Portobello Road, North Kensington
Hotels in the area :
- Kensington luxury hotels
- Kensington & South Kensington moderate price hotels
- Earls Court Hotels
- Kensington cheap hotels
Kensington is one of London's leading locations and most elegant and lively areas, home not only to some of the city's greatest attractions (see below) but also to the wide green expanse of Hyde Park and Kensington Gardens. Kensington is also a commercial centre, being close to Earls Court Exhibition Centre, Olympia and Cromwell Road. Some of London's best shopping streets are here too, including Knightsbridge, Beauchamp Place and Kensington High Street.
Kensington, which is part of the Royal Borough of Kensington and Chelsea, makes the ideal base to visit London. The area is famous for its wonderful Victorian architecture, from grand merchant houses to the renowned Kensington Palace, showing London at its best.
In the North Kensington area of the borough is the world-famous Portobello Market.
10 THINGS TO KNOW & TO SEE IN KENSINGTON
1. The name Royal Borough derives from the fact that Kensington is historically home to major London residences of members of the royal family. The most notable of them is Kensington Palace. Originally the residence of the Earl of Nottingham, it was bought in 1689 by William III who hired Cristopher Wren, the architect of St. Paul's Cathedral, to restructure it. Kensington Palace apartments have been open to the public since 1975.
2. Some paintings from the Queen's private collection are housed in Kensington Palace's King William's Gallery.
3. Queen Victoria was born in Kensington Palace, and lived there when she was a princess. Her toys and other personal memorabilia are still on display there. The Cupola Room is where Victoria was christened.
Kensington Palace was also home to the late princess of Wales, Diana, until her death in 1997.
4. Kensington Gardens, divided from Hyde Park only by the Serpentine Lake, were once part of the grounds belonging to Kensington Palace but, like many other London royal parks, are now open to the public. In them the Orangery, containing numerous statues, is particularly worth seeing, as well as an Italian garden and Peter Pan statue, the eponymous hero of Barrie's fairy tale.
5. Hyde Park and Kensington Gardens together constitute the largest open space in central London, with a perimeter of 6 kilometres. The Serpentine Lake, measuring 16 hectares, is the border between them. It was created by a dam on the river West Bourne, and it's home to many ducks and other aquatic birds. Some intrepid swimmers are undeterred by any cold weather, and they dive into it every morning, even if in order to do so they have to break the ice on the surface of the lake.
6. Within the Kensington Gardens is the Albert Memorial, an elaborate monument to Albert, the prince consort of queen Victoria, built between 1863 and 1876. The gilded bronze statue represents the prince under an ornate arch, holding a catalogue of the Great Exhibition. It was the prince, in fact, who inspired in 1851 that exhibition of British engineering, art and craftsmanship. Part of the proceedings from the event were used to build the nearby Museum (see n. 8).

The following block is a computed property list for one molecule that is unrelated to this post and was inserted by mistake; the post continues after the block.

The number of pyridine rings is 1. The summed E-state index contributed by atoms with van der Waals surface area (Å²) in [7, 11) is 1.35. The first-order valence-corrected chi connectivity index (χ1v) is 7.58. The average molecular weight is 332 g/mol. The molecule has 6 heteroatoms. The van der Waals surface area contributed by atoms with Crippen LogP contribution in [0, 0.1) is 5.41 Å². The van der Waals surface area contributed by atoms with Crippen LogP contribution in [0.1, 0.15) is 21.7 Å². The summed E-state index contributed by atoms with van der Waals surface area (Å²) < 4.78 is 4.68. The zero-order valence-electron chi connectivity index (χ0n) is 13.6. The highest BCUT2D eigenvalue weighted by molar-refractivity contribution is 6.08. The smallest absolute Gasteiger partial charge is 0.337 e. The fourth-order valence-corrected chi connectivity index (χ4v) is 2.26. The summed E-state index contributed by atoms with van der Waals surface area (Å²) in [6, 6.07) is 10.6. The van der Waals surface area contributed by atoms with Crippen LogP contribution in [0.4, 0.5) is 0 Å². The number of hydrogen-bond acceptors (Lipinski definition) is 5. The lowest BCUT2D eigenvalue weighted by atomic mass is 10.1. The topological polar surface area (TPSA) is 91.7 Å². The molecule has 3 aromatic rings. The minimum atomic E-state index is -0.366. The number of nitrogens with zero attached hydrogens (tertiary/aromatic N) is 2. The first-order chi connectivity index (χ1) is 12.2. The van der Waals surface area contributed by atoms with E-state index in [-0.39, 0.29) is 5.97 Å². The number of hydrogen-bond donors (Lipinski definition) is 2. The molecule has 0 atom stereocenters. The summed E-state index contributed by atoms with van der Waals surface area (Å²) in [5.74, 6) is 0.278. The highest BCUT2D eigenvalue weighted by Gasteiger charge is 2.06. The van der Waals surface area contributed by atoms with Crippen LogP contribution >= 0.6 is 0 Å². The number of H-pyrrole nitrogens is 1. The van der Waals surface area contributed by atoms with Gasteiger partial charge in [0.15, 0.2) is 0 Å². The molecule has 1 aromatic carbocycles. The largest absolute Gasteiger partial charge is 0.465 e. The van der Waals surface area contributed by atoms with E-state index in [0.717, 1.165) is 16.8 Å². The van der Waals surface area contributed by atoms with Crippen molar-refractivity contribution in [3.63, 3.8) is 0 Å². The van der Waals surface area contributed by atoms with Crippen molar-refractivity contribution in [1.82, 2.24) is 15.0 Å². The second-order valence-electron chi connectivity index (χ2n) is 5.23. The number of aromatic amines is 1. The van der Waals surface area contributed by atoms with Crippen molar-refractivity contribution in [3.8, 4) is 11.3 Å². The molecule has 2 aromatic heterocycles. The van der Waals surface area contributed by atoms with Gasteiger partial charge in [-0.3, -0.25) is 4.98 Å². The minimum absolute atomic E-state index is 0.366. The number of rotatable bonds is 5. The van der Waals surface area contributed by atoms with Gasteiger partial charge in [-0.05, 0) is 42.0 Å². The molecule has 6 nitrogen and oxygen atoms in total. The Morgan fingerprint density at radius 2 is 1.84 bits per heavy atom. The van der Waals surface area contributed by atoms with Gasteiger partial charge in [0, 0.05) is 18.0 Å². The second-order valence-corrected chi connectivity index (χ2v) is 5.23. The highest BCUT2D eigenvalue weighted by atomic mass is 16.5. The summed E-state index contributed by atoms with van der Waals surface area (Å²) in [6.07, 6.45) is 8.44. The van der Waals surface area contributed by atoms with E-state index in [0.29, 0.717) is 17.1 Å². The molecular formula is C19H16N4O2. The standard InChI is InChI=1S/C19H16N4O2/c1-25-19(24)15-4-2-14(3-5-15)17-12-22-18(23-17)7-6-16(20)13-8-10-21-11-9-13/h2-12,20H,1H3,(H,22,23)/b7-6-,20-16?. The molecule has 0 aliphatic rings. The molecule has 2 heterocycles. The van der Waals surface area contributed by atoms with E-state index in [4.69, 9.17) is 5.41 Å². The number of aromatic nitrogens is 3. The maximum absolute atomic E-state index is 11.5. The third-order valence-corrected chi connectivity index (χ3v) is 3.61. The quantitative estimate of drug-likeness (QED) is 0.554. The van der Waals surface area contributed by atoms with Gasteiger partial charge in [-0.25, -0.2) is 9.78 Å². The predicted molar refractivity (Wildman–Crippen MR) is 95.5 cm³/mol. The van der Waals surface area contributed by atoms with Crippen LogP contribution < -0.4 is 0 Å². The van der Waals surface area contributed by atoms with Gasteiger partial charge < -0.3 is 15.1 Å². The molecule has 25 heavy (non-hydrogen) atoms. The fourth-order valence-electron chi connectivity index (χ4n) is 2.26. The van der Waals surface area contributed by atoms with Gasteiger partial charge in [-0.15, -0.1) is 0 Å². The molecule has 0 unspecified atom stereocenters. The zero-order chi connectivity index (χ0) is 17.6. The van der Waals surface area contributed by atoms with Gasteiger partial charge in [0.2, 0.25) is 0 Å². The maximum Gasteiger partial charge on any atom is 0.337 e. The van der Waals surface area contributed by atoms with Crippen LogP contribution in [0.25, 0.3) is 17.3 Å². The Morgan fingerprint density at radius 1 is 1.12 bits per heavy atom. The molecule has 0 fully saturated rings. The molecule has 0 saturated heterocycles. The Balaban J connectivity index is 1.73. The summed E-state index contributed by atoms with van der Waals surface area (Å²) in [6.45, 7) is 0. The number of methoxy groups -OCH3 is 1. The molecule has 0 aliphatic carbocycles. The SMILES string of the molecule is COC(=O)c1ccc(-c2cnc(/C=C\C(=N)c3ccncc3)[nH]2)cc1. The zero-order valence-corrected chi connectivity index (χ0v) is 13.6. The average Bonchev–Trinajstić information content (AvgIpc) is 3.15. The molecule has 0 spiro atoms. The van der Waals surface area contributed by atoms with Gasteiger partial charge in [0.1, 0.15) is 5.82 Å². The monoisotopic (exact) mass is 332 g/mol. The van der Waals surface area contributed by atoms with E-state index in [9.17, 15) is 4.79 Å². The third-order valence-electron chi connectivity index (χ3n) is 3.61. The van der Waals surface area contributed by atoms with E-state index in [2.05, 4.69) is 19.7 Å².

7. The Albert Memorial is in front of the Royal Albert Hall, an oval amphitheatre covered by a glass dome, where musical performances are held, including the annual Proms, a famous series of classical concerts, and various pop concerts. Completed in 1861, the Hall sits up to 6,000 people. Its famous organ has almost 10,000 pipes.
8. The Victoria and Albert Museum houses a national collection of both fine arts and applied arts. Above the main entrance, which is in Cromwell Road, are the statues of queen Victoria and prince Albert. The Museum contains over 17 miles (11 kilometres) of galleries, and exhibits ranging from the Great Bed of Ware, a four-poster bed from the 1500s, to the Canning Jewel, a salamander in gold and precious stones, brought by Lord Canning from India after the 1857-59 mutiny.
The Museum is a vast gathering of treasures of art and craftsmanship from every time and every culture.
9. The Science Museum's working models, which visitors can study and touch, bring science to life. In the Museum, scientific discoveries are displayed and the evolution of technology from its origins to the present day is illustrated.
Its purpose it to make engineering, technology, rail transport, industry, astronomy, and so on, fun.
There is a children's gallery. Hands-on exhibits teach basic science without appearing to teach.
It's in Exhibition Road, SW7.
Tel. +44 (0)20 938 9000
Nearest Tubes: South Kensington, High Street Kensington, Gloucester Road.
10. The Natural History Museum covers botany (study of plants), entomology (study of insects), mineralogy, paleontology (study of fossils), and zoology (study of animals), through exhibits ranging from enormous dinosaurs to microscopic creatures.